Nurse coworker won't help with patient care

Nurses General Nursing

Published

Alright everyone, I need some advice. I work at a small long term care/assisted living facility. Small as in my floor literally always under 10 patients. Our ratios are unheard of. On my shift, we always have 2 nurses, and every now and then 2 CNAs. That's amazing for such a small group of patients. They are trying to get away from having 2 CNAs, and just have 1. Here's where the issue comes in. Although it's not a lot of patients (currently 9), they are total care but 1. Even though our CNAs are amazing and will work alone, I don't let them on my watch. I help with checks and changes (q2 hours), answer call lights, do my own vitals, etc. My nurse partner on my shift NEVER helps out. She does her meds, and that's about it. Again, we each literally have 4 and 5 patients. It's ridiculous. She will come get us while we're changing someone about another call light going off and all. It's not fair that on top of my meds, assessments, and other nursing duties, that I'm the ONLY one EVERY shift helping with patient care. I don't know what to do. Telling management will be obvious that it was either myself or my CNA which will make for an uncomfortable work environment. I do have a great relationship with my DON and have known her for like 5 years, so I've thought about asking her for advice and asking her not to say anything. She's super understanding and will hear you out, especially when she knows you're a great worker. I love my job and my patients, and its literally a dream to have such few patients especially in long term care. I do agency work on the side, and it's not abnormal to have 20-40 patients alone! This work is a breeze compared to the norm! It's nothing personal to my partner, as a person she's actually really sweet. I hate confrontation, and I'm not comfortable saying anything. Technically she's a "charge" nurse. But I do all the work, as well as her judgment not being the best which is also concerning (she's been a long term care nurse for 20 plus years). Example: not knowing that a med being pulled from an ekit has to be accounted for. Another one of the nurses at my facility has a similar issue with her partner, and brought up how she asked her to just take both med carts, and pass all meds, while she works the floor with the aid and does patient care. This seems like a good possible idea as well. I just feel like patient care shouldn't be on me every shift. Please please help!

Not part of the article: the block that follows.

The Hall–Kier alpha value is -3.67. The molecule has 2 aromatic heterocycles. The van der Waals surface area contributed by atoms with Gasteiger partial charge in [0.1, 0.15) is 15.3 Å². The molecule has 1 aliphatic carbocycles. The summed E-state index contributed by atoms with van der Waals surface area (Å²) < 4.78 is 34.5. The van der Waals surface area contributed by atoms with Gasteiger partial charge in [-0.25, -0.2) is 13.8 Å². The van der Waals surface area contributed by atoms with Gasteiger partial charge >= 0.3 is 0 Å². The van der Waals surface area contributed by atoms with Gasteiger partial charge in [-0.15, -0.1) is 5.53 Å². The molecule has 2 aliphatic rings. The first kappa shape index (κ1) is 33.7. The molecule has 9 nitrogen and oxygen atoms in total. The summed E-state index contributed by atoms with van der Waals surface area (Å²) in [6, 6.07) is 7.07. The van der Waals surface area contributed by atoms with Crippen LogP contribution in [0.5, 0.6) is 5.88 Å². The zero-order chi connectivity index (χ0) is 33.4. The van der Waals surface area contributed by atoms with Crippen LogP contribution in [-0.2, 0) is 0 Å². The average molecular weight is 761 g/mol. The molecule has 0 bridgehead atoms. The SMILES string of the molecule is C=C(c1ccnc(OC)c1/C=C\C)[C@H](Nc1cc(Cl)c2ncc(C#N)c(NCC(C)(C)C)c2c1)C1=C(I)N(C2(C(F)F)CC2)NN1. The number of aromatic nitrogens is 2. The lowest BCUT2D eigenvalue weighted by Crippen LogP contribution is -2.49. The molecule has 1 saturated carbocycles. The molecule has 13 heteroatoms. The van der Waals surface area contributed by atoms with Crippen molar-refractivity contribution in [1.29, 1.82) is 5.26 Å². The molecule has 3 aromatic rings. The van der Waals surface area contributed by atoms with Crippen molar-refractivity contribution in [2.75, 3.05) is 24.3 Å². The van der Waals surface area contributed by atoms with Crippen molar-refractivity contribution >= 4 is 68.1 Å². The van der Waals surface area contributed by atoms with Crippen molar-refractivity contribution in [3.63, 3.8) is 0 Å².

Specializes in OB.

Few people enjoy confrontation.  But the situation you're describing truly cannot be managed in a healthy, mature way if it doesn't start with you having what we call at my job a "courageous conversation."  You need to approach the other nurse directly, in a calm and professional way.  It doesn't have to be as scary as it seems, especially you're saying she's otherwise a sweet person.  Ask to talk privately at a convenient time.  Use "when you do ___ I feel ___" statements and ask curious questions.  Only if it doesn't get resolved then do you then go to the DON.  I feel like our society is completely losing the ability to have civil discourse and communication these days.

Patient care is not on you every shift. You are CHOOSING to help the CNA's. You cannot expect the other nurse to do what you do. Enjoy your breeze job. Stop looking for trouble.

ponderingDNP

49 Posts

Specializes in Med-Surg.

I am one to work with everyone if I have the time, especially in the morning, so that we all can leave on time. I don't care what the job is, I've even been known to grab a broom from the housekeeper. That's who I am. TEAMWORK!!

That being said, as for your coworker, I don't blame her. If management is "looking" to downsize to one CNA for 9-10 total care patients, then your CNAs will soon start calling out. When they do, it will be the expectation that you 'time-manage' better so that you can function as a CNA with every free minute you get. Management is not taking into account that stable patients become unstable unexpectedly.

If I were you, I would explain to the CNAs (because they deserve to have the help needed to do the job), that I won't be helping as much until management comes to their senses about cutting staff. And they DO need the help. You prove that fact every night. Think about it...😉

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